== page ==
• Luther’s discovery of God’s grace came primarily from Ephesians 2:8-9: “For it is by grace you have been saved, through faith—and this not from yourselves, it is the gift of God—not by works, so that no one can boast.”
  • What happened next was an act of courage, motivated by what Luther had discovered.
  • He boldly spoke biblical truth to the church’s power by posting his 95 theses, intended as an invitation for debate on topics of faith and church practice.
  • Pressure was placed on him to retract his criticism of church belief and practice.
  • He refused to do so and was threatened with excommunication from the Catholic Church.
  • Asked to retract his writings, Luther simply stated: “Unless I am convicted by scripture and plain reason, for I do not accept the authority of popes and councils because they have contradicted each other, my conscience is captive to the Word of God. I cannot and I will not recant anything, for to go against conscience is neither right nor safe. Here I stand, I cannot do otherwise. God help me. Amen.”
  • Ultimately, Luther was excommunicated for refusing to retract his beliefs.

The assertion that salvation comes only by grace through faith in Jesus Christ and not by our own doing was the primary catalyst of the Protestant Reformation. That truth is the essence of the Christian faith still today and I pray that will continue till Jesus comes again!

Stress in Life

Screen Shot 2017-09-07 at 6.39.23 AM

Most people have stress in life. It comes in all forms. It can be financial, relational, professional, familial, physical, emotional, or psychological.

Wouldn’t it be great if stress were to be totally eliminated from life? That’s not realistic. Stress is a reality. It’s the result of sin. We all sin. We all experience stress. We can’t get away from it.

Even though stress is unavoidable and not enjoyable, under normal circumstances it can be manageable. Not all circumstances are normal. Some stressors are beyond our control.

Consider the stress experienced by victims of Hurricane Harvey. They were all just minding their own business of living and working, with normal levels of stress. Out of the blue an unwelcome intruder entered their lives, bringing with it unimaginable destruction and devastation.

As mentioned last week, there are many ways to provide relief for people in need, including contributing through the Texas District LCMS at this website: https://secure.accessacs.com/access/oglogin.aspx?sn=147381&f=4.

As the Spirit moves and as you are able, consider a significant gift. Every dollar you contribute through this website will be used to assist those in greatest need.

If you are moved to contribute appreciated securities or portions of an IRA, 401(k), 403(b), or any other non-cash asset, please contact us for assistance: info@legacydeo.org or 800-880-3733.

To the trouble and trauma of Harvey is added the pending presence of Irma, headed toward currently predicted landfall in the United States. Florida’s governor has already declared an emergency in that highly vulnerable state.

Overshadowed by news about Harvey and Irma are dozens of wildfires in western states, occurring even now. Those states include Washington, Oregon, California, Idaho, and Montana.

On top of the stress that accompanies these natural disasters, consider the idiocy of the supreme leader of the Democratic People’s Republic of Korea. North Korea’s Kim Jong-un has ordered way-too-frequent tests of missiles and hydrogen bombs that pose a very real threat to the U.S. At least 14 such missile launches have occurred since February of this year.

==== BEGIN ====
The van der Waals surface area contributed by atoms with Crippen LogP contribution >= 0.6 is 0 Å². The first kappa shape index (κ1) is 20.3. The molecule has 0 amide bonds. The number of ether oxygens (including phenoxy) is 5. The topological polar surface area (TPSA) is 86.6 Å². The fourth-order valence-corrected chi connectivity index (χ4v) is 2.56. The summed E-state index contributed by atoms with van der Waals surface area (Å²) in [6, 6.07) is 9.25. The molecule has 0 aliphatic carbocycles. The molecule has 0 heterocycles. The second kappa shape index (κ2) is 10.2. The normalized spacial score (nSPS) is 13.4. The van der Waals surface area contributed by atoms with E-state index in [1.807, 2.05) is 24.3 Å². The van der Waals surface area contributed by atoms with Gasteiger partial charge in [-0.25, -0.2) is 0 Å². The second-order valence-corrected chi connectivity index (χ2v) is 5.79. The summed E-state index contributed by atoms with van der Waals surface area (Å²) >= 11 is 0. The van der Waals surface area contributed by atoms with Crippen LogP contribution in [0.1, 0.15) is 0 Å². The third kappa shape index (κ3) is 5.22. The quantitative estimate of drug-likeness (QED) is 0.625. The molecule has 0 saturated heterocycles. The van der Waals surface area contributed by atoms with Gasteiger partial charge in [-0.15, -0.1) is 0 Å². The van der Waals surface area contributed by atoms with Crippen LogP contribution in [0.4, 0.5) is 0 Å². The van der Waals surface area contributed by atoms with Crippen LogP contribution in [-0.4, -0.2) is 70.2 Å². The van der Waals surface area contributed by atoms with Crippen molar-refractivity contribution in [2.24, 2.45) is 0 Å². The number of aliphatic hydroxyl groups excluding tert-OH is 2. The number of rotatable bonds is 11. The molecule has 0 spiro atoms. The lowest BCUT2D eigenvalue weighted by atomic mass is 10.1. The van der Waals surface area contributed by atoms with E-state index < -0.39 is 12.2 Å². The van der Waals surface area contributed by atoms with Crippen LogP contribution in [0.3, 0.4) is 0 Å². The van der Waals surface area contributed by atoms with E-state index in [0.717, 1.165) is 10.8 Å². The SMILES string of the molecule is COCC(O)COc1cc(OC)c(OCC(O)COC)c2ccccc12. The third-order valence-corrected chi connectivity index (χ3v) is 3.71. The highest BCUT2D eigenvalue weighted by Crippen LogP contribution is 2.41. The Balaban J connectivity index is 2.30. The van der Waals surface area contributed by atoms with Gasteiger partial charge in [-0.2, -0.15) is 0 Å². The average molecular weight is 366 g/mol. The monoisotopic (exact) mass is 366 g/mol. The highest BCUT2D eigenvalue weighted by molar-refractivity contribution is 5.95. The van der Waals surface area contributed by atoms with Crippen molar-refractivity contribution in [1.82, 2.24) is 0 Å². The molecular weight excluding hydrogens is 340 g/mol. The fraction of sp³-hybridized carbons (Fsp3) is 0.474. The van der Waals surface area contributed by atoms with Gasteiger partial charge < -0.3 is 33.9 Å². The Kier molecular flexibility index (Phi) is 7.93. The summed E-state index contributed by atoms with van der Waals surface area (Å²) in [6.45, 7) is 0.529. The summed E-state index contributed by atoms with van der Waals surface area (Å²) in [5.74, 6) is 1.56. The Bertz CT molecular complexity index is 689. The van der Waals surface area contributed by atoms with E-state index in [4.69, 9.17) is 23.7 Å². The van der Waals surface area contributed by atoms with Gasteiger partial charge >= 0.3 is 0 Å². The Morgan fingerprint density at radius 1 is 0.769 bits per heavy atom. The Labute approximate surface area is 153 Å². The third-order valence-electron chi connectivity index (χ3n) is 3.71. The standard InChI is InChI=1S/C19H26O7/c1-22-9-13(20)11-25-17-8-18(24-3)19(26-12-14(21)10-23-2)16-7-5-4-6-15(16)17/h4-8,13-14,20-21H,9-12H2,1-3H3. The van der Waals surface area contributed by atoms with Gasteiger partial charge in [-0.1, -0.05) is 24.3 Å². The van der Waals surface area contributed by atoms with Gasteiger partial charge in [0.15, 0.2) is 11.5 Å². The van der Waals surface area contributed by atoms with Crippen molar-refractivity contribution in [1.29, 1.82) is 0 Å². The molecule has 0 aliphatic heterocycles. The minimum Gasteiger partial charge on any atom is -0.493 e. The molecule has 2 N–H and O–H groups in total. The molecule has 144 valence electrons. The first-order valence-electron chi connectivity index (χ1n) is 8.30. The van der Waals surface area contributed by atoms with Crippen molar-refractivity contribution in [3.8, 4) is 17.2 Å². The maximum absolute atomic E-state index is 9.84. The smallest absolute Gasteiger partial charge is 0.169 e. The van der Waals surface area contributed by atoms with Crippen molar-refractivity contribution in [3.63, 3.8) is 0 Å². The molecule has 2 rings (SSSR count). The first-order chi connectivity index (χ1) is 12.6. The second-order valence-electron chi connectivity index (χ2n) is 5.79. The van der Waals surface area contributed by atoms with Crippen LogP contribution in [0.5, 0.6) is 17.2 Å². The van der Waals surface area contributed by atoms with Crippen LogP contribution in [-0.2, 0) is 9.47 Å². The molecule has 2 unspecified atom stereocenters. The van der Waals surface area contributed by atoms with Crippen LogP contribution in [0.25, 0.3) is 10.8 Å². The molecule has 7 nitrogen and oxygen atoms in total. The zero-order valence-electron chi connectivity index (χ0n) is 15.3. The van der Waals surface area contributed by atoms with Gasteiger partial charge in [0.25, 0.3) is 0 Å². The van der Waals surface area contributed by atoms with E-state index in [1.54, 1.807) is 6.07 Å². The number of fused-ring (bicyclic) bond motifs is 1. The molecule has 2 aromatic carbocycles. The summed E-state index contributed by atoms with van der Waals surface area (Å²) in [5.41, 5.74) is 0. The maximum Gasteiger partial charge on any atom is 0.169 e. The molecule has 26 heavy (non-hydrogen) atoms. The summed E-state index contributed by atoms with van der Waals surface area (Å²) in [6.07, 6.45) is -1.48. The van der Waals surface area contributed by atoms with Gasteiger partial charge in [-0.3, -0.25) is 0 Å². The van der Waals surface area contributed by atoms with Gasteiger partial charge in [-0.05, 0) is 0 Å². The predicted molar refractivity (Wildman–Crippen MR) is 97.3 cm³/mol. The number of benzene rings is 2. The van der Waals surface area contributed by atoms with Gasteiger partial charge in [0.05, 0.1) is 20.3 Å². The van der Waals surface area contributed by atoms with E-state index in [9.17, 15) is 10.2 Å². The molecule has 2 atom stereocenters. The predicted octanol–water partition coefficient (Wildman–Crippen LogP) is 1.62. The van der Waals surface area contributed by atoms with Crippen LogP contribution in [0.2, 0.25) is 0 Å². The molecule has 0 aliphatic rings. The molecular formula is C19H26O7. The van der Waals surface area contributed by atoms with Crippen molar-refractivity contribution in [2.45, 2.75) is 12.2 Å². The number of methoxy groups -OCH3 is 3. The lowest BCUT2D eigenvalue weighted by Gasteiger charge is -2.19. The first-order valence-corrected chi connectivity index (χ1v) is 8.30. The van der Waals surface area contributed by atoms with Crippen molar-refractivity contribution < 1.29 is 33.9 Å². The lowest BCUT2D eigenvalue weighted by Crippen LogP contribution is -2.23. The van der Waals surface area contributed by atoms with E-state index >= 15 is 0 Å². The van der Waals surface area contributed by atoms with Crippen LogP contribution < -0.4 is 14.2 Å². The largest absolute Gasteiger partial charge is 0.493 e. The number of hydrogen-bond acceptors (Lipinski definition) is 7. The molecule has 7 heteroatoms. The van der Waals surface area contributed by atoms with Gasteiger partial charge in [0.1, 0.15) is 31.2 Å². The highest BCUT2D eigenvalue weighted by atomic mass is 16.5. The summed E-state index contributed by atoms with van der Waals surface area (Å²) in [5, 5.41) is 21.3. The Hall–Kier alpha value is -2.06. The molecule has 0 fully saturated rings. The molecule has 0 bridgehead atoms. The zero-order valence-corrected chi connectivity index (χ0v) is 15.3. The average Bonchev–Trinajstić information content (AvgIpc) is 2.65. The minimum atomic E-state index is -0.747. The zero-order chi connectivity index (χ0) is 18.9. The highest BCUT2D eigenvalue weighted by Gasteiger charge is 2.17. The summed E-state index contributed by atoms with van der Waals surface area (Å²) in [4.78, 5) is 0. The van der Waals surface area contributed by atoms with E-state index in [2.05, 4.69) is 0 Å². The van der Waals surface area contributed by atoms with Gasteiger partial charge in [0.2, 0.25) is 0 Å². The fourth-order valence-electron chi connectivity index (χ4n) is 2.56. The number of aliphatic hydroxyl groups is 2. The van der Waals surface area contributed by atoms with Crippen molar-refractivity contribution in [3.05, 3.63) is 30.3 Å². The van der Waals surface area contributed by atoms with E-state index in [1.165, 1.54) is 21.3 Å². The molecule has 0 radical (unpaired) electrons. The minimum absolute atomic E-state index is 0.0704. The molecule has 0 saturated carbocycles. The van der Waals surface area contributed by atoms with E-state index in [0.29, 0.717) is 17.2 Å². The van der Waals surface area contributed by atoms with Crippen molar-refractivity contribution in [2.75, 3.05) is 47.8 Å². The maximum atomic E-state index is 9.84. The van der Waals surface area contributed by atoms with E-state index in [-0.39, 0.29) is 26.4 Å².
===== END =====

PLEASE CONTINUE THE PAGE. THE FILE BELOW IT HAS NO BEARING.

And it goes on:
So we face normal stress of daily living, uninvited stress from natural disasters, and international stress from a rogue nation with a leader seemingly hell-bent on nuclear destruction. What are we to do? How are we to live? Where do we turn for comfort and assurance?

Try these words from Psalm 46:

“God is our refuge and strength, an ever-present help in trouble. Therefore we will not fear, though the earth give way and the mountains fall into the heart of the sea, though its waters roar and foam and the mountains quake with their surging … Nations are in uproar, kingdoms fall; he lifts his voice, the earth melts. The Lord Almighty is with us; the God of Jacob is our fortress … He makes wars cease to the ends of the earth … He says, ‘Be still, and know that I am God; I will be exalted among the nations, I will be exalted in the earth.’ The Lord Almighty is with us; the God of Jacob is our fortress.”

Solar Eclipse

Screen Shot 2017-08-15 at 9.46.05 PM

One would need to be living in a cave not to have heard about the solar eclipse of next Monday, Aug. 21. Its arrival is being covered by media of all kinds, including newspapers, regular and special TV news reports, radio commentators, and all manner of social media.

Simply stated, a total solar eclipse occurs when the moon passes between the sun and the earth, causing the sun to be fully obscured by the moon. In a partial solar eclipse only part of the sun is obscured. Google “solar eclipse” for more information than you really want to know.

Wikipedia says: “An eclipse is a natural phenomenon. However, in some ancient and modern cultures, solar eclipses were attributed to supernatural causes or regarded as bad omens. A total solar eclipse can be frightening to people who are unaware of its astronomical explanation, as the sun seems to disappear during the day and the sky darkens in a matter of minutes.”

Because looking directly at the sun can lead to permanent eye damage or even blindness, special eye protection or indirect viewing techniques are to be used when viewing a solar eclipse. Although some say it’s technically safe to view only the total phase of a total solar eclipse with the unaided eye and without protection, doing so is a dangerous and discouraged practice.